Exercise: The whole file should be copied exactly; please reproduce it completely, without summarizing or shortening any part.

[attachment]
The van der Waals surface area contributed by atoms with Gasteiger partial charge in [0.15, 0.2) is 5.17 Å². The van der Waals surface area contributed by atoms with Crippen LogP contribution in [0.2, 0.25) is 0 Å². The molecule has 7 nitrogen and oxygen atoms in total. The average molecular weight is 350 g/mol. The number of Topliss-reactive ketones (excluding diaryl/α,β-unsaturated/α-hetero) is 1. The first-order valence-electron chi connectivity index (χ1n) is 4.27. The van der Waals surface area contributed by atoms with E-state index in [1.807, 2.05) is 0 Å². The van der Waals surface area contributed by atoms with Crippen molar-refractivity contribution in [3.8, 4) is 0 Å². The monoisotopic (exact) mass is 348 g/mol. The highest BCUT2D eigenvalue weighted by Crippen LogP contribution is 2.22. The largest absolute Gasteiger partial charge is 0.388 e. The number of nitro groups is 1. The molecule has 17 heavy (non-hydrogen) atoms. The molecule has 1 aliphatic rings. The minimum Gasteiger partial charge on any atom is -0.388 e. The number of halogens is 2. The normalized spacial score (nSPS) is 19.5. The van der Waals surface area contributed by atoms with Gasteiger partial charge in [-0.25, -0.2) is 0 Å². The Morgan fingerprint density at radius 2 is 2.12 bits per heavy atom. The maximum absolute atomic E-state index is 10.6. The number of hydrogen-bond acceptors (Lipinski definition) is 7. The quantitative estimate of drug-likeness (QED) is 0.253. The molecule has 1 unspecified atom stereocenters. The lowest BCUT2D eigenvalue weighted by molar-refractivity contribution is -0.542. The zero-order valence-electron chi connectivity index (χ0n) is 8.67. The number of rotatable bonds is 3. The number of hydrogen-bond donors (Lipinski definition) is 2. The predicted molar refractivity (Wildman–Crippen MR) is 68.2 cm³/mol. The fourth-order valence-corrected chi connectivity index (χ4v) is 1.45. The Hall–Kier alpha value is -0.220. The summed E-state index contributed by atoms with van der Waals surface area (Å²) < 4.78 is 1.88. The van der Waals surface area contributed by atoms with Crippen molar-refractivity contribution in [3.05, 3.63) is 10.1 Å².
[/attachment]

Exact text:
The van der Waals surface area contributed by atoms with Gasteiger partial charge in [0.15, 0.2) is 5.17 Å². The van der Waals surface area contributed by atoms with Crippen LogP contribution in [0.2, 0.25) is 0 Å². The molecule has 7 nitrogen and oxygen atoms in total. The average molecular weight is 350 g/mol. The number of Topliss-reactive ketones (excluding diaryl/α,β-unsaturated/α-hetero) is 1. The first-order valence-electron chi connectivity index (χ1n) is 4.27. The van der Waals surface area contributed by atoms with E-state index in [1.807, 2.05) is 0 Å². The van der Waals surface area contributed by atoms with Crippen molar-refractivity contribution in [3.8, 4) is 0 Å². The monoisotopic (exact) mass is 348 g/mol. The highest BCUT2D eigenvalue weighted by Crippen LogP contribution is 2.22. The largest absolute Gasteiger partial charge is 0.388 e. The number of nitro groups is 1. The molecule has 17 heavy (non-hydrogen) atoms. The molecule has 1 aliphatic rings. The minimum Gasteiger partial charge on any atom is -0.388 e. The number of halogens is 2. The normalized spacial score (nSPS) is 19.5. The van der Waals surface area contributed by atoms with Gasteiger partial charge in [-0.25, -0.2) is 0 Å². The Morgan fingerprint density at radius 2 is 2.12 bits per heavy atom. The maximum absolute atomic E-state index is 10.6. The number of hydrogen-bond acceptors (Lipinski definition) is 7. The quantitative estimate of drug-likeness (QED) is 0.253. The molecule has 1 unspecified atom stereocenters. The lowest BCUT2D eigenvalue weighted by molar-refractivity contribution is -0.542. The zero-order valence-electron chi connectivity index (χ0n) is 8.67. The number of rotatable bonds is 3. The number of hydrogen-bond donors (Lipinski definition) is 2. The predicted molar refractivity (Wildman–Crippen MR) is 68.2 cm³/mol. The fourth-order valence-corrected chi connectivity index (χ4v) is 1.45. The Hall–Kier alpha value is -0.220. The summed E-state index contributed by atoms with van der Waals surface area (Å²) < 4.78 is 1.88. The van der Waals surface area contributed by atoms with Crippen molar-refractivity contribution in [3.05, 3.63) is 10.1 Å².